The wildcard in his game is that Charlie is a southpaw, which is rare among goalies. That’s something most shooters are not used to seeing when they come down the ice with the puck and think about where to aim it but the goaltender’s blocker and glove are reversed to what they are used to seeing. That’s a small advantage, especially when most teams will not see him play very much in the backup role.
The worst case scenario is that Lindgren falters very badly. However, that has two options. Goalies are released or waived to the minors, so picking up a veteran in that situation is not a difficult one. It’s been done recently with Antti Niemi, and he did have some success in 2017-18. Also, the Habs have two younger goalies in the minors with McNiven, who outplayed Lindgren last season, his second as a minor pro at the age of 21. There’s also Primeau, who had an incredibly successful two seasons in college before turning pro. Primeau will be 20 at the start of training camp, and he may continue his upward trajectory to dominate the AHL immediately, which would be a pleasant situation for the Canadiens.
One last point to consider is the salary cap. Although the Habs have a reasonable amount of cap space, why commit money towards a stop-gap unrestricted free agent, especially when the Habs still have to capture $1.36M in 2019-20 from the buyout of the Steve Mason contract. Lindgren will be paid $750K for the upcoming season and the next one, regardless of whether he plays in the minors or the pros.
Dave Woodward: Given the age of Price and the length of his current contract, it is imperative for the Canadiens to have a backup goalie that is capable of playing 25-30 games. Price has seven years left on his contract and he is unlikely to be able to play at his current level that long even with a capable backup goalie. If he is asked to bear a workload like he undertook at the end of last season, the chances of Price’s body lasting to the end of the contract are slim indeed. Just as importantly for Habs’ fans, an extended playoff run for the Canadiens is very unlikely if Price is required to play over 60 games in the regular season and serve as a difference maker in any extended playoff run.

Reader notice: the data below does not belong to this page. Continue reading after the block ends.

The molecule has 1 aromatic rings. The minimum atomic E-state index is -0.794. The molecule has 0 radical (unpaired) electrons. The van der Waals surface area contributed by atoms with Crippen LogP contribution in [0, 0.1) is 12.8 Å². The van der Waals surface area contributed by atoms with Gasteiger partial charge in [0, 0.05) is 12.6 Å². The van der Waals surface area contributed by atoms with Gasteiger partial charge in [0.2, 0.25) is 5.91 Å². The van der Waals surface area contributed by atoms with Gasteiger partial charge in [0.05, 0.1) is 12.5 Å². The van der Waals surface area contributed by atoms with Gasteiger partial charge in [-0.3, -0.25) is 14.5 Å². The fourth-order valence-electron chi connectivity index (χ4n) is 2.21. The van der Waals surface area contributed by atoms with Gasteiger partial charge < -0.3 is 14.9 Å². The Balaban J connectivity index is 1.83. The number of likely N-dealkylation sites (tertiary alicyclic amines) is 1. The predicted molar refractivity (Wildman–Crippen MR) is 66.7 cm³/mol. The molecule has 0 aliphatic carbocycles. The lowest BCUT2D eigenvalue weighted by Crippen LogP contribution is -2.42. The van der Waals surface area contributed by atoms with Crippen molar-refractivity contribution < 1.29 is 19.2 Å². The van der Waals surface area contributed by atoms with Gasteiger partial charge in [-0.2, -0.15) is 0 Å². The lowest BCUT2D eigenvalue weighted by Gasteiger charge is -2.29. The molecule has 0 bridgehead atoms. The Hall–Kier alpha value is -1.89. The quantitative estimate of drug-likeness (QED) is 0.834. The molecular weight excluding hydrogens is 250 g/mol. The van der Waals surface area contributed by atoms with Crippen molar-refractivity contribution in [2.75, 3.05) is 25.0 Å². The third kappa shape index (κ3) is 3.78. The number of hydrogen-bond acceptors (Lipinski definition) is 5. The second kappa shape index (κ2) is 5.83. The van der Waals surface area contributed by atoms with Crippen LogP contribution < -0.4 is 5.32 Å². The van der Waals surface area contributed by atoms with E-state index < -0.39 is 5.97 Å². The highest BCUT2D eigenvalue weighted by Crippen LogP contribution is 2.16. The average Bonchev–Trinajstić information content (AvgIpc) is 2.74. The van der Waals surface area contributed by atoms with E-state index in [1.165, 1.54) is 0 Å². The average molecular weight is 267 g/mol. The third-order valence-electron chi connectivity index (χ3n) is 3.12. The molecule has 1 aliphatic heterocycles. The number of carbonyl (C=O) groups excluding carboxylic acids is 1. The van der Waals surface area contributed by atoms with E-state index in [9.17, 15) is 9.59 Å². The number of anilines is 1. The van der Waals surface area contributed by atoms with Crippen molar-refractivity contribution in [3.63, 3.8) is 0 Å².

Lindgren has not played at the NHL level for 25-30 games in any single season and his AHL numbers over the last couple seasons have been underwhelming, albeit for a struggling and mediocre Laval Rocket team. Rather than rely on Lindgren, the Canadiens should investigate the cost of some of the available, proven NHL backups. With cap space available, there should be no reason why they cannot fill this need with an experienced NHL backup at an affordable price. If Lindgren proves to be ready in camp, the Canadiens can always waive the goaltender that they sign. Given the other young goaltending prospects in the system (McNiven and Primeau, the latter of whom may well become Price’s future replacement), it is quite possible that Lindgren might also be dealt if the right deal comes along.
This is one of the Canadiens’ key offseason needs (a top-four left-handed Defenceman and an elite offensive forward being the other two in this pundit’s opinion). With cap space and candidates like Brian Elliott, Cam Talbot, Anders Nilsson and perhaps Curtis McElhinney available, this is likely the easiest issue for the Canadiens to resolve.